Being part of an intensive rehabilitation programme in 10 of South Africa’s prisons would be a life-changing experience under any circumstances.
But Zara Porter’s three months among convicts of ‘The Rainbow Nation’ also coincided with the death of the legendary Nelson Mandela, which made it all the more poignant.
The trip included two visits to Robben Island where ex-President Mandela spent 18 of his 28 years in prison. Her first trip to Robben was before the great man passed away, and the second was after his death. “The initial one was a touristy type excursion as a break from our rehab project,” said Zara (22) whose home is in Richhill. “The second was even more meaningful and emotional. On the boat for the half-hour trip, were hundreds of the black population who danced and sang to celebrate the life of such a great man.
“It was especially moving that the only change to the Mandela cell was a simple candle burning brightly. That will live with me for a long time.”
Her only regret was having to leave South Africa on the day of the major memorial event at FNB Stadium in Johannesburg. By then, she had been joined by her parents Lewis and Sadie Porter and by brother Adam. “We made a holiday of it for the last three weeks. It was humbling to realise just how much Nelson Mandela meant to South Africa by sweeping aside the apartheid years”, said Zara.”Dad had booked the second trip to Robben Island a month in advance - otherwise it would probably have been booked out.”
A former student of Portadown College, Zara graduated earlier this year from the University of Glasgow in history and film. Not having landed a job, she saw an advert on-line that the Andrew Murray Centre, a Christian missionary organisation in Wellington near Cape Town, wanted volunteers to assist with their intensive rehab programme. It aims are to assimilate inmates back into their communities, mainly the ramshackle townships that dot the map of South Africa. (Khayekitsha, Cape Town, for example, has a population of around 400,000, of whom 99 per cent are Black African).
With her university education and dedicated membership of Richhill Methodist Church, Zara landed the challenging post. She found herself one of a team of 10 counsellors, which included two rehabilitated inmates, one of them a black man, and the other a ‘coloured’ of mixed race and a former crystal meth addict.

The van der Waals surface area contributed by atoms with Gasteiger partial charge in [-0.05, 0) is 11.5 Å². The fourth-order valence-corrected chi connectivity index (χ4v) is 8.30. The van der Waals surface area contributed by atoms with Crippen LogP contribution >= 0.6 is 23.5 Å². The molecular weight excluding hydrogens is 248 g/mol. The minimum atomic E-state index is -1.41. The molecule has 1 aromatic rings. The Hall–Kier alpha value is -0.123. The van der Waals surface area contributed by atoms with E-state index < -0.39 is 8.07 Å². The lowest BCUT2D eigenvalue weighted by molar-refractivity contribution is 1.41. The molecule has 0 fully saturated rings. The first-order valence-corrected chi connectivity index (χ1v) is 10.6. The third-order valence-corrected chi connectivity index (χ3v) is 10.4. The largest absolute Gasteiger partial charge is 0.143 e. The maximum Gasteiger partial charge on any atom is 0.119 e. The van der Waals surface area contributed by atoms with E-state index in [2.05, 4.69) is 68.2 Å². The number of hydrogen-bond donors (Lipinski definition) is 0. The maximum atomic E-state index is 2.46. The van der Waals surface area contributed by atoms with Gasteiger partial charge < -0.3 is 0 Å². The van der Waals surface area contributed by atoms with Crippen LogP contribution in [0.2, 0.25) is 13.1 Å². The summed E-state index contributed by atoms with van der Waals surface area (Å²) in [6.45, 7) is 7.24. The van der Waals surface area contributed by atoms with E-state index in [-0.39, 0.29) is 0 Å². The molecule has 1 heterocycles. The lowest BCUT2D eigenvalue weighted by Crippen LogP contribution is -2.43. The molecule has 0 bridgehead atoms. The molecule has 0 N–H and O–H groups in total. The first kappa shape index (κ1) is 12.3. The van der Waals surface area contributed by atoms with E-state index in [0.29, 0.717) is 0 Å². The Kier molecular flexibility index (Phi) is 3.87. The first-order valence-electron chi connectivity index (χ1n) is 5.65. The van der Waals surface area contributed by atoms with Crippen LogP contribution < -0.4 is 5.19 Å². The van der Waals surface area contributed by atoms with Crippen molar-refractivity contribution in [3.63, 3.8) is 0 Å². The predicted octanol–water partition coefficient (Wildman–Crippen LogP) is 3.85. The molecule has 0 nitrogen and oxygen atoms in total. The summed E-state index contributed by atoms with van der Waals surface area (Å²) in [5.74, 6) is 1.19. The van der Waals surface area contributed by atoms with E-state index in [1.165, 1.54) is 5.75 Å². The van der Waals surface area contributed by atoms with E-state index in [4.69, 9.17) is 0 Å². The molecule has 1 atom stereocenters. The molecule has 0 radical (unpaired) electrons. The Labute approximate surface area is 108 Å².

“I quickly found that the blacks had benefitted by the changes, but the standing of the coloureds hasn’t followed suit,” said Zara. “It soon became clear that the population of the comprehensive jail system was overloaded by male residents of the notorious townships. You wouldn’t believe the way the women have to take so much responsibilty for running the townships.”
The team also included two Americans, there was a German and a Dutch volunteer and the rest were South African. Of the 10 jails Zara visited, four stood out in her memory, all in the greater area around Cape Town.
The biggest was Pollsmoor, with 8,000 prisoners - men, women and juveniles, with crimes as diverse as murder, rape and armed robbery. “With the use of the Bible and Christian ethos, the driving principle is not to preach, but to point out that they are needed in their communities and with their families,” said Zara. “The South African attitude is rehab rather than locking the cell door and throwing away the key.”
Even more intense was the maximum security jail at Malmesbury, where Zara was encouraged by the rapport between the team and the most hardened of criminals. “The inmates understood that the Bible could empower them, and there were many stories of successes - the prisoners also listened intently to the two ex-convicts in our party.”
At Hanequa, near Wellington, an ‘open prison’ regime pointed out that their prisoners had helped construct the town’s public park.
At Robben Island, she discovered that Nelson Mandela had spent his years in a 9’x9’ cell. “Robben Island is about the side of Rathlin”, she said. “The guides were former inmates, and some were so proud to have served with Mandela.
“ It’s very tourist orientated, with Mandela shirts, mugs and other trinkets for sale. The second visit showed the true Mandela reaction, with the Blacks singing and dancing non-stop. That candle was just right - nothing else was added in the cell.”
Her family was deeply moved by another experience. In one of the mainland jails inmates sang them a series of songs and hymns - a quartet in intricate, African harmonies, as a reward for Zara singing for them earlier in the visit.
The Porters heard of Nelson Mandela’s death in a rather bizarre way. They were staying in self-catering accommodation in a village called Noordoek (mainly White and about the size of Richhill) when Lewis received a text from Lawrence Andrews, a friend back home, asking if they would be able to go to the funeral. “We hadn’t been watching the news and that’s the first we heard of it,” said Zara. “The reaction in the village was rather muted, although they did erect ‘Goodbye Mandela’ signs and were obviously touched.
“How I wish we had been in one of the townships where they really let their feelings known with their singing and dancing. I’d been in one or two them as part of my project and they don’t hold back!”
Said Zara, “I was surprised at the aftermath of Nelson Mandela’s death. People thought the country would erupt. But that hasn’t happened, although there is still some way to go. Sadly, President Zuma (ANC) seems to have caught the African illness of corruption, the whites still own most of the wealth, although the blacks are slowly upwardly mobile. But the coloureds haven’t benefitted in any way. Let’s just say there are interesting times ahead.
“I fell in love with South Africa and I aim to return. It was an enriching experience I will never forget.”